Science Milestones: Mendeleev & The Periodic Table of Elements

Creating what is arguably the most iconic symbol ever seen in science, Dmitri Mendeleev was passionate about chemistry. He was also an educator and his deepest wish was to find a better way of organizing the subject. Mendeleev’s wish led to his discovery of the periodic law and his creation of the periodic table.

mendeleev

Biography

Dmitri Ivanovich Mendeleev was born February 8, 1834 in Verkhnie Aremzyani, in the Russian province of Siberia. He was the youngest of at least 16 children. He first trained to be a teacher like his father, winning a place at his father’s old college. He continued his studies at St. Petersburg and graduated in 1856 with a master’s degree in chemistry. In 1863 Mendeleev was appointed to a professorship and in 1866 he succeeded to the Chair in the University.

Mendeleev is best known for his work on the periodic table; arranging the 63 known elements into a Periodic Table based on atomic mass, which he published in Principles of Chemistry in 1869. His first Periodic Table was compiled on the basis of arranging the elements in ascending order of atomic weight and grouping them by similarity of properties.  He predicted the existence and properties of new elements and pointed out accepted atomic weights that were in error. His table did not include any of the Noble Gases, however, which had not yet been discovered.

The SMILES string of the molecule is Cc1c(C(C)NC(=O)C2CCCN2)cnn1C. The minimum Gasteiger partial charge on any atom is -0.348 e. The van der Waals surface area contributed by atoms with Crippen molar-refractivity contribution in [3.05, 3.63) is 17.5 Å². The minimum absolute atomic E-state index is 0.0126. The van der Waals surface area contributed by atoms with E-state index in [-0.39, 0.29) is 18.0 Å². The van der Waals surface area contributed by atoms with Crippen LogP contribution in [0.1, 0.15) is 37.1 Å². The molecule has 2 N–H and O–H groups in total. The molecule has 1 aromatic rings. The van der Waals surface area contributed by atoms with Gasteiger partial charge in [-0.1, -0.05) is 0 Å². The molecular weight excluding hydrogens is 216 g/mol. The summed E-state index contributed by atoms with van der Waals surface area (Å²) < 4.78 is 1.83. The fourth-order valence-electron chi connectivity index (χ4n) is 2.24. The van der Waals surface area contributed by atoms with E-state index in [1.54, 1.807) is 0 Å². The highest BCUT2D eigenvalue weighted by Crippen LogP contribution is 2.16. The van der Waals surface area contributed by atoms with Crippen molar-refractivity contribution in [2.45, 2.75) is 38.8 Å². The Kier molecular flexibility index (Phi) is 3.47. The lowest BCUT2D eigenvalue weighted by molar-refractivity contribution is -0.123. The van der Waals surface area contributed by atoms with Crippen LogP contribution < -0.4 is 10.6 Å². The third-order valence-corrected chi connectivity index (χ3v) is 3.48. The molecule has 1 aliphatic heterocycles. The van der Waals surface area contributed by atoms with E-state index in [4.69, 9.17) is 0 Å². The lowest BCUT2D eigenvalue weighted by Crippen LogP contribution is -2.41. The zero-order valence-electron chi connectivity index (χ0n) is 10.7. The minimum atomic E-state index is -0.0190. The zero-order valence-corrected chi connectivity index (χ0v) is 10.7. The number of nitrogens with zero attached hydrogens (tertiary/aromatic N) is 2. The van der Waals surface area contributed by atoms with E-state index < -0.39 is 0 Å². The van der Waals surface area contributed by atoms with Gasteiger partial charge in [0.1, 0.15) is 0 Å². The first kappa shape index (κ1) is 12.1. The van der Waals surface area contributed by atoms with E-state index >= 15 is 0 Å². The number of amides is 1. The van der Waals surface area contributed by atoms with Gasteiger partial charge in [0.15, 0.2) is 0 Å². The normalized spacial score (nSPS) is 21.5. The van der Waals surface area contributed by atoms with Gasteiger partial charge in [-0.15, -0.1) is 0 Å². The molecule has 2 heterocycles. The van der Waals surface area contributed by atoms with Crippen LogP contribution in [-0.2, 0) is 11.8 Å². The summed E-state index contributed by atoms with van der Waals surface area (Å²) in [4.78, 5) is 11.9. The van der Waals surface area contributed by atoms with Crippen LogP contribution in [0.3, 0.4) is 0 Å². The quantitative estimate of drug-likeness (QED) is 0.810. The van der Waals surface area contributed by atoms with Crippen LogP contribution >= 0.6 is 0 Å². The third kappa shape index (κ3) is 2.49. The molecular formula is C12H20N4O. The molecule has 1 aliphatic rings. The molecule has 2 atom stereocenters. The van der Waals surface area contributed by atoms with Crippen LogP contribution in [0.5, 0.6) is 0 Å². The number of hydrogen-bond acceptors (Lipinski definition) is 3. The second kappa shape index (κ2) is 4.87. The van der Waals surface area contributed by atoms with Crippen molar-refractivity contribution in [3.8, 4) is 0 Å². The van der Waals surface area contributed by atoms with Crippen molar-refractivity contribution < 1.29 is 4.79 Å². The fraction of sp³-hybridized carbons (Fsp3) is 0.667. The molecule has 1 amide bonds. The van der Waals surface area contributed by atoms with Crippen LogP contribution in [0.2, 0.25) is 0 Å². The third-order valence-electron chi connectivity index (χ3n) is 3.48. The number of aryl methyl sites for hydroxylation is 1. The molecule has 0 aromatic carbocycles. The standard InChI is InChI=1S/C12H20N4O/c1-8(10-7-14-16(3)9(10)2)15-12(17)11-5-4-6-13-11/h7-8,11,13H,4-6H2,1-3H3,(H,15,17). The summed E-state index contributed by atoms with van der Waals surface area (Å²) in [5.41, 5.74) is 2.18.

“In a dream I saw a table where all the elements fell into place as required. Awakening, I immediately wrote it down on a piece of paper.”

As new elements that he had predicted were discovered, Mendeleev’s fame and scientific reputation were solidified. In 1905, the British Royal Society gave him its highest honor, the Copley Medal. In the same year he was elected to the Royal Swedish Academy of Sciences. Element 101 is named Mendelevium in his honor. He died two years later of influenza.

mendeleevBring it Home

Science Milestones

To learn more about those born in the month of February, visit the iHomeschool Network’s Birthday Lessons.

 

The Periodic Table of Elements … Up Close & Personal

Periodic Table of the Elements

Photo by E.Lite

When I was in college, I spent a great deal of time on the campus of the University of Oregon.  While I was not a student here, my boyfriend (now my husband) was and I thereby spent a great deal of time with him in Klamath Hall and the Art Library (he liked the intimacy of this library better than the larger Knight Library).  One of the things I remember most about this part of campus was the visual Periodic Table of Elements.  When we had free time in Eugene recently, I knew this was one venue I wanted to share with my kiddos since we had recently spent some time learning a little chemistry ourselves.

I was delighted to discover that the building was accessible in the summer and open to the public.  Prior to our arrival, my kiddos couldn’t quite understand my desire to show them this when I tried explaining it in words.  Once they saw it in person, however, they were excited and very grateful.  They loved finding their favorite elements:  Au, Po, and Ra.  Can you tell we also read a biography of Marie Curie?

I inquired with thestaff as to the specifics regarding the elements on display but to my surprise, no one seemed to know anything.  If memory serves me correct, however, I believe that one mole of each element is on display. A mole is a chemical mass unit, defined to be 6.022 x 1023 molecules, atoms, or some other unit. The mass of a mole is the gram formula mass of a substance. For example, 1 mole of copper has 6.022 x 1023 atoms and weighs about 63.54 grams.